2019 Rangers Player Report Card: Lias Andersson

Oh Lias Andersson. Ye of young age, cannot legally buy a beer yet, and is the most polarizing prospect in the organization. It’s funny really, as the rookie played half a season with the Blueshirts, putting up 2-4-6 in mostly a fourth line role. The 7th overall pick is already the subject of ire from fans with little patience.

When the Rangers selected Andersson with the 7th overall pick in 2017, the expectation was that he could slide in right away and keep the Blueshirts relevant. That clearly was a mistake by management, and not by Andersson. The kid has excelled at all levels of hockey, and there’s no reason to believe he won’t succeed in the NHL when given more time.

And more time is needed, as he was clearly not ready for the NHL stage early in the year. He looked better as he got more time in the AHL and then was recalled, but he’s still a kid. But he did struggle mightily. He didn’t score much, and his xGF% was an abysmal 40.86%, 4th worst on the team (McLeod, Nieves, Howden). He generated no offense (1.75 xGF/60, 2nd worst to McLeod) and was middle of the road defensively (2.75 xGA/60, 8th on the team without Zucc/Hayes accounted for). You didn’t need stats to tell you this, nor will charts help cement this argument. The eyes and the stats match here.

The teammate that Andersson played most of his time with was Ryan Strome, but that was only for 127 even strength minutes. He didn’t spend more than 100 minutes with any other teammate. So that may be a part of the problem: Lack of chemistry. While certainly a possible contributor, Andersson still struggled. He did seem significantly less lost defensively when he came back up to the Rangers after his stint in the AHL though.

It’s tough to do a full report card on a rookie that bounced around the lineup and only played half a season. Andersson clearly needs a lot more time developing, which is perfectly fine. He can only get better, which is a positive and probably just me noting silver lining. I’m not overly concerned about him yet. He was a little less than expected, but perhaps we expected too much.

Grade: C

"2019 Rangers Player Report Card: Lias Andersson", 3 out of 5 based on 5 ratings.
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  1. C is too generous for a player who has bombed so far in his NHL career. He may not even make the team out of camp next year. I would give him a D for doomed.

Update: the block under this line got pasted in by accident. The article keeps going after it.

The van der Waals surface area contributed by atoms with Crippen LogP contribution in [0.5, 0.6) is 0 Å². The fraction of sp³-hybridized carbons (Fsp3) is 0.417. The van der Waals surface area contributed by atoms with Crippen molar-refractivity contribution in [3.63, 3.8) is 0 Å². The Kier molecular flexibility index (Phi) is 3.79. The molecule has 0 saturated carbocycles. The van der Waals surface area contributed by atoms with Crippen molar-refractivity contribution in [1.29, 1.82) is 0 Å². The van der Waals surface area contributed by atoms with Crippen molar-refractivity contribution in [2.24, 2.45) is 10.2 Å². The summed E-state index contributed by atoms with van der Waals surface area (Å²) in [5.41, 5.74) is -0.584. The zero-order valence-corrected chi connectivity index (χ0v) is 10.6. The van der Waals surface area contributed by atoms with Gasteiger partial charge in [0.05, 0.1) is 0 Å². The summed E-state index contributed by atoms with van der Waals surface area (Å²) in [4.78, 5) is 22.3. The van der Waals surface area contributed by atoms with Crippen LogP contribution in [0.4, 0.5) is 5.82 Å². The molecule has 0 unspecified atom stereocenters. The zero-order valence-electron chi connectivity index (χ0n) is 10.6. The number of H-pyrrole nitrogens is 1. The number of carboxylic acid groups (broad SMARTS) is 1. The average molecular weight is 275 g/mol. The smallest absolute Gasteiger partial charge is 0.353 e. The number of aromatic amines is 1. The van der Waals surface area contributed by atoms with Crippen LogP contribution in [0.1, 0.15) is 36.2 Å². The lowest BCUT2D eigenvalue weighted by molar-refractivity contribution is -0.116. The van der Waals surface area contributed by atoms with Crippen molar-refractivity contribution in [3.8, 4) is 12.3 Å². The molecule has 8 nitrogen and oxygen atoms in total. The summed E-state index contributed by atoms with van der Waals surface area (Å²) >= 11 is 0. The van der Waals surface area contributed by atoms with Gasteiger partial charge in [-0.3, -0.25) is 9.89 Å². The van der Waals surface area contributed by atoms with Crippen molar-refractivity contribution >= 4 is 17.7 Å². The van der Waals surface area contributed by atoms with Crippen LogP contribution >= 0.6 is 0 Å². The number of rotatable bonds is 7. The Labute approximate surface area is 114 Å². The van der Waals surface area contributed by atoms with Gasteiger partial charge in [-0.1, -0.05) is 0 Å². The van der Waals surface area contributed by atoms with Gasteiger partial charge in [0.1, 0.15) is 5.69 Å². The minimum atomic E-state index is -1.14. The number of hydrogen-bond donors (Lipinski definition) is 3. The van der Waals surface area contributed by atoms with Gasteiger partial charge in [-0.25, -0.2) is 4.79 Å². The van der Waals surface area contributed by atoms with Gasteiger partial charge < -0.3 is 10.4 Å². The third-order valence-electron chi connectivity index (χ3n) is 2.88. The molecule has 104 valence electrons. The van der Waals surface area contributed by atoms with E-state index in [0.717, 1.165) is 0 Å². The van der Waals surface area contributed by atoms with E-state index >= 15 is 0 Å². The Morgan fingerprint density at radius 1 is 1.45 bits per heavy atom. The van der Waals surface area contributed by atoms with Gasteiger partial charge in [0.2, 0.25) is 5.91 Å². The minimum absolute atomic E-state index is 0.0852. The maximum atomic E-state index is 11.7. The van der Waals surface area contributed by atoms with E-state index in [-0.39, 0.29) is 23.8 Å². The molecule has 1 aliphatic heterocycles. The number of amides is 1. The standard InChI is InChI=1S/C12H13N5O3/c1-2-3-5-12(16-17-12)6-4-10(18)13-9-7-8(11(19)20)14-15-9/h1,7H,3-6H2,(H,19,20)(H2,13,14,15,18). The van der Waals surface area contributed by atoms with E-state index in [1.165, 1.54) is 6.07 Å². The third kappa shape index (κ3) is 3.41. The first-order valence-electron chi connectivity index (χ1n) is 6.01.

2. I can’t argue with your analysis or grade Dave. An INC for incomplete may have also been reasonable.

    Lias needs more time, without a doubt. He did improve, but has yet to demonstrate that he will sucessfully make the transition to the North American game. He did quite well in Sweden vs. men, so I am optimistic that more development will make it click, but it is not a certainty.

    1. I like the idea of an incomplete. but I do think next year is his do or die year. If he goes down to the minors for some reason and does not light it up, then he is just another European player whose game does not transfer over. He needs to put up 20+ points if he plays 65 games with the big club.

  3. I can live with a C grade for Andersson … even Quinn has admitted that he may not have utilized him properly during the course of the year. I think he has a big summer ahead of him and comes back a significantly better player, better enough to stick in NY all year. One positive I noted towards the end of season was Quinn FINALLY giving him some PK time — I thought that was something that should have been done earlier (especially when you consider how dreadful our PK was most of the year). Sorry, but less than 10 minutes a night just isn’t going to showcase a player like Andersson or get him to develop. He needs to be in the “flow” of the game, not play two or three shifts then sit on the bench for the next 10 game minutes before getting another shift. That’s no way to build up a player’s confidence.

  4. Anyone saying this was a bad trade is nuts. On April 29, 2019 would you make the same trade again? ADA looks like a perennial above average RHD, they’re not easy to find. If you check the career stats of many good NHL players you’ll see a lot didn’t get going until they were in their early 20’s, and Lias isn’t there yet. He has talent, hockey IQ, and he has performed well on the international stage.

    You can possibly say the FO screwed up with the Andersson pick (I don’t yet) but in hindsight this was a very good trade that Gorton made.

    1. Agreed. Interestingly, Stepan missed 10 games playing 72 and only had 35 points this past season for the Coyotes. That makes Tony DeAngelo’s 30 points in only 61 games look pretty good even if not directly comparable. Tony is 23 and trending upward while Stepan at 28 might be trending down. So, I like getting ADA for Stepan. If Lias puts it together too, the trade will end up being quite a good one.